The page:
Ethiopia Migration Crisis Operational Framework
Requested 19,770,000 | Received: 520,000 | Percentage funded: 3%

  Health Support

  • Health Assistance and Psychosocial Support
    Amount Requested: USD 360,000.00 Amount Received: USD 0.00
    Most of the Ethiopian migrants returning home were detained prior to their return to Ethiopia. As a result, returnees often arrive in Ethiopia with urgent needs for lifesaving medical assistance as well as psychosocial and psychological support. The returnees have not only faced physical ailments but most of them are also suffering from psychological distress and anxiety, which at times reach toxic levels. A few returnees suffer from more severe conditions, including psychotic episodes and post-traumatic reactions. In 2018, IOM will continue to offer post-arrival medical screening, psychological counselling, on-site treatment as well as referral assistance for critical cases to various hospitals in Addis Ababa.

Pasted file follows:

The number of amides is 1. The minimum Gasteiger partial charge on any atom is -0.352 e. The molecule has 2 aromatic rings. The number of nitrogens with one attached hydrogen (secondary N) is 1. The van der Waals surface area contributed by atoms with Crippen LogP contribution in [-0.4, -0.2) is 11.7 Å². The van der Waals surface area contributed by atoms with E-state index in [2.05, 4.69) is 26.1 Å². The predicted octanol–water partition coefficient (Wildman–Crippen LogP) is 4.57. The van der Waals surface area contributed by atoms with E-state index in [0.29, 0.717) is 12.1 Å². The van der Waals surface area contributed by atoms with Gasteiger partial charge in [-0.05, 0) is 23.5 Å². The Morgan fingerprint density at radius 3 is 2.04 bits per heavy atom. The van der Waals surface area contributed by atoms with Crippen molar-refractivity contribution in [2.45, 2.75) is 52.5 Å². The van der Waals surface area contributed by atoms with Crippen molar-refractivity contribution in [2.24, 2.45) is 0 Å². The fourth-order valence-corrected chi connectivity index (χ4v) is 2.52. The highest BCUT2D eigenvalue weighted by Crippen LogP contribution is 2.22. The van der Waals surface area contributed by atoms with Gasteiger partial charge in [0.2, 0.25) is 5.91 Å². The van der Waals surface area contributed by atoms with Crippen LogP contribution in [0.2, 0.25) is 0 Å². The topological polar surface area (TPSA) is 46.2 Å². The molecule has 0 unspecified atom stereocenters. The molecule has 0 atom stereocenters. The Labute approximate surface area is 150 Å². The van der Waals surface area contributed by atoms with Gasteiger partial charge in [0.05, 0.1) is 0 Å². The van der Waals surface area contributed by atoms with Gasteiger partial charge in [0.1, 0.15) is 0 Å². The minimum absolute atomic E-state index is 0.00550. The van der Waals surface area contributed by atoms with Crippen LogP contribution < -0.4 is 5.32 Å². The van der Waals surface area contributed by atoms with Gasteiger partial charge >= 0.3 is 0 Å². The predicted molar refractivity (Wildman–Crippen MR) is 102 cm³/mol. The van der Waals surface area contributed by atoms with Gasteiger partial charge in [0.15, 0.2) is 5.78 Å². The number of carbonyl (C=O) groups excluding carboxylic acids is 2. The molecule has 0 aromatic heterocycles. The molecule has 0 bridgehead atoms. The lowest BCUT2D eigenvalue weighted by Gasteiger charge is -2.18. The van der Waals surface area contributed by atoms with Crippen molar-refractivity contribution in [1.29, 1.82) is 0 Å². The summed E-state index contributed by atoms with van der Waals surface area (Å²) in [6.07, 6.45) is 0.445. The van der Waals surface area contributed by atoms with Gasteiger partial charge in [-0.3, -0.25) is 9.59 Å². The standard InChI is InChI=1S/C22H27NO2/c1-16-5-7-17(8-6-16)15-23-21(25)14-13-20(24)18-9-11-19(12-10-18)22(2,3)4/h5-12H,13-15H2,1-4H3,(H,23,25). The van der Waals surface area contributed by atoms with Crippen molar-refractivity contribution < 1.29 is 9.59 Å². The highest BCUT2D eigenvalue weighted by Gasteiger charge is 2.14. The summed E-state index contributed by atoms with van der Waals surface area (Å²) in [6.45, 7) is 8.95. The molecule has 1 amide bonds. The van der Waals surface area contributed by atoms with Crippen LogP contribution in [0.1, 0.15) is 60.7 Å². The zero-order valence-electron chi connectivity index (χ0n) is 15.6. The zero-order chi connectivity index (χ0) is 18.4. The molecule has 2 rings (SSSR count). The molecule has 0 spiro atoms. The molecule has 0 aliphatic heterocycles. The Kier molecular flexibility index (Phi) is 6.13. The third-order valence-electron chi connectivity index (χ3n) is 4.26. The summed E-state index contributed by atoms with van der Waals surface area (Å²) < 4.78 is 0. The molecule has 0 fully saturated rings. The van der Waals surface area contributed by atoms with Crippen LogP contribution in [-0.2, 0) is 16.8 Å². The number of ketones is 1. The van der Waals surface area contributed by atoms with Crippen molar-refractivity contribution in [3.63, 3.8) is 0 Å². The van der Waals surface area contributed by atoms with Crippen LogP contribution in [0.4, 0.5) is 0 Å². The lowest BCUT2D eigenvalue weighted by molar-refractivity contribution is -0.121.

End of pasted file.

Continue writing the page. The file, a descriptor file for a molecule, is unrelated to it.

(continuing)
Beneficiaries: 9,600 most vulnerable returnees (including unaccompanied and separated migrant children (USMC), persons with disabilities, persons with serious health conditions, pregnant and lactating women as well as victims of trafficking (VoTs))

  (Re)integration Assistance

  • Community- Based Reintegration
    Amount Requested: USD 2,000,000.00 Amount Received: USD 0.00